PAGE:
FarCry2 uses the name of the original FarCry but it is not connected to the first game as it brings you a new setting and a new story. Ubisoft created it based on their Dunia Engine.  The game setting takes place in an unnamed African country, during an uprising between two rival warring factions: the United Front for Liberation and Labor and the Alliance for Popular Resistance. Your mission is a simple one, to kill “The Jackal”; the mercenary that arms both sides of the conflict that you are sent into.

The FarCry2 game world is loaded in the background and on the fly to create a completely seamless open world.  The Dunia game engine provides good visuals that scale well and it runs on a wide range of PC hardware.  The FarCry2 design team actually went to Africa to give added realism to this game and it does work very well. One thing to note, is FarCry2′s very realistic fire propagation by the Dunia engine that is a far cry from the scripted fire and explosions that we are used to seeing up-until-now.




And now at 1650×1080:




(Geforce 180.48/181.20, not 181.84/181.40)

We notice steady improvement in performance by both vendors since this AAA title was released.  However, Catalyst 8-12 appeared to have had real issues with FarCry2 and required ATi to release 2 hotfixes for it.  We will let you know if Catalyst 9-1 address FarCry2′s performance issues.  The ‘stutter’ is minimized in the latest hotfix but it still needs some work for 4870.



Here we have to go back to our ranking to see that it is basically unchanged since we started benching back in August, 2008 with these same cards, although there has been some shifting around of ranking in a few individual benchmarks:

  1. CrossfireX-3
  2. 4870-X2
  3. GTX280
  4. 4870-1GB

We also note some shifting about of game performance as minimal losses and gains are adjusted and fine-tuned for each subsequent driver set.  There are generally no significant losses that would impact gameplay with the cards and games that we tested, and in some cases, games that were barely playable in August, now were playing much better with only driver improvements.  Catalyst 8-12 was a slight bit of a disappointment, performance-wise, as ATi appeared focused on unlocking the potential of their new “Stream Drivers”.  Even Nvdia’s latest driver offering, seemed slightly weaker than the set before it as they continually work on also fine-tuning drivers for PhysX, 3-D Vision and CUDA.

We have completed Part Two’s testing of our new Shootout: “Quad core vs. Dual Core gaming”.   There we will begin with this article’s concluding benches and compare Intel’s brand new 65 watt TDP Core 2 Quad Q9550S, with our Core 2 Duo E8600 – both at 3.99 Ghz – which we have been testing against each other for you.  You can expect it this week.  After that, we will have a much more detailed testing of that same platform emphasizing multi-GPU performance and then we expect to compare the maturing Intel Core i-7 CPU platform with our currently maxed out Penryn system.  Eventually, we expect to also explore Nvidia GTX280/285 SLi on an X58 motherboard.  And we will prepare for it by upgrading to Vista64-bit and give you a comparison vs. gaming on Vista32.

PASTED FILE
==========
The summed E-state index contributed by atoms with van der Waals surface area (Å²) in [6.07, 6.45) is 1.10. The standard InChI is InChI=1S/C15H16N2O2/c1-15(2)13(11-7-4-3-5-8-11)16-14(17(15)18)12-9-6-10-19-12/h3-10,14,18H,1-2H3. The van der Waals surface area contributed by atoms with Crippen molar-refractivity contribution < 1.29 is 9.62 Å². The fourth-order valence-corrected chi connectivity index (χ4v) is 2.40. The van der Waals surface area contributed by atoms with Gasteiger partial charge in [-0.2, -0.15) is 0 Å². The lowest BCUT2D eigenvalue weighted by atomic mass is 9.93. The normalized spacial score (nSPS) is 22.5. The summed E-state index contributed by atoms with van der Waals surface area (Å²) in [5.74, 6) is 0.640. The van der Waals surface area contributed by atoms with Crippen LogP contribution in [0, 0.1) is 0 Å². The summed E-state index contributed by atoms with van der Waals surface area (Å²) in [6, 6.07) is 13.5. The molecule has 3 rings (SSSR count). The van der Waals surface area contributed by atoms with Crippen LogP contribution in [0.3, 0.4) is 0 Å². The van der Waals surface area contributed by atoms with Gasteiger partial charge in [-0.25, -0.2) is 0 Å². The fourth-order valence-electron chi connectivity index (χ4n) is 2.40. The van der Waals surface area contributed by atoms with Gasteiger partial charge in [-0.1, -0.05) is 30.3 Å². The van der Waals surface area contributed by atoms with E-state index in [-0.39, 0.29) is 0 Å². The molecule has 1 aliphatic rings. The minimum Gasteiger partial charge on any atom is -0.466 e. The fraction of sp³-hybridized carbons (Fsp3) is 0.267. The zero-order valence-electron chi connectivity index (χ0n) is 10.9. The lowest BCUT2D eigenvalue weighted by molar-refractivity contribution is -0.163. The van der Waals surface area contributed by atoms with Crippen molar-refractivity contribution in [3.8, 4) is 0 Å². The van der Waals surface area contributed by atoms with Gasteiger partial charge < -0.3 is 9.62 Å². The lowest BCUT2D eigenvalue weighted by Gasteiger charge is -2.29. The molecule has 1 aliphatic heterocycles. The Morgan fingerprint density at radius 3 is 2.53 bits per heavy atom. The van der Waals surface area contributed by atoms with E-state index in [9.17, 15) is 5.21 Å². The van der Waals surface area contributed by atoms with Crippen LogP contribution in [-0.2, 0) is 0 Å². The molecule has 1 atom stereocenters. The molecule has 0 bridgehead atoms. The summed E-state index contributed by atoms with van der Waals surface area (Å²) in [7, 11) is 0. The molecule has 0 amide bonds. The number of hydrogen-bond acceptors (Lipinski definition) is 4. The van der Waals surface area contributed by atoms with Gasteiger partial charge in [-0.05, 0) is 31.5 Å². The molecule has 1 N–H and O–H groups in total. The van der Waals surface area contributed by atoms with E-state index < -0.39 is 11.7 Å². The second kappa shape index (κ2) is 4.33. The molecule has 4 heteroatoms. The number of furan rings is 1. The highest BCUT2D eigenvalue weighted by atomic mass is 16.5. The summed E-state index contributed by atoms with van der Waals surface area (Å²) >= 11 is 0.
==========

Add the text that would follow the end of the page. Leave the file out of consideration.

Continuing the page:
Stay tuned.  We think we will have some very interesting articles for you to read very shortly as you plan your own coming upgrades.  Well, we are done with our benches and this part of our “Shootout” Series.  We would like to give you a sneak preview of what new game benchmarks we will be adding to our next article: “Quad core vs. Dual core shootout: Q9550S vs. E8600“:

S.T.A.L.K.E.R., Clear Sky


This 12 minute, stand-alone “official” benchmark by Clear Sky’s creators, will replace S.T.A.L.K.E.R. as our benchmark in this ABT “Shootout” series and it is far much more detailed and way better than the one we are currently using.  Best of all, it appears that Clear Sky makes good use of multi-core CPUs!  We will test it for you.  As an expansion to the original game, Clear Sky is top-notch and worthy to be S.T.A.L.K.E.R’s successor with even more awesome DX10 effects which help to create and enhance their game’s incredible atmosphere.  But DX10 comes at a steep HW requirement and this new benchmark really needs multi-GPU to run at its maximum settings – even below 1650×1080!.

X3-Terran Conflict


This is another beautiful stand-alone benchmark that runs multiple tests and will really strain a lot of video cards with its extra-high polygon count.  We look forward to adding it to our benchmark suite for you.

World in conflict


Here is yet another amazing and very customizable and detailed DX10 benchmark that is available in-game or as a stand-alone.  The particle effects and explosions in World in Conflict have taken first place in my heart away from F.E.A.R., finally!  It appears to take particular advantage of more than 2 cores, so we will be testing with it extensively.  Look for our “Quad Core vs. Dual Core Shootout: Q9550S vs. E8600, later this week.

Mark Poppin

ABT Editor


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Founder and Senior Editor of ABT.

7 Responses

  1. BFG10K says:

    Man, there’s a *ton* of data here. Nice work. :)

  2. Josh6079 says:

    Could have swore I already posted this here, but seems it’s gone. But anyways, why’d you use Catalyst A.I. “Advanced”?

  3. apoppin says:

    heck .. i posted a really detailed response and it is gone also. =(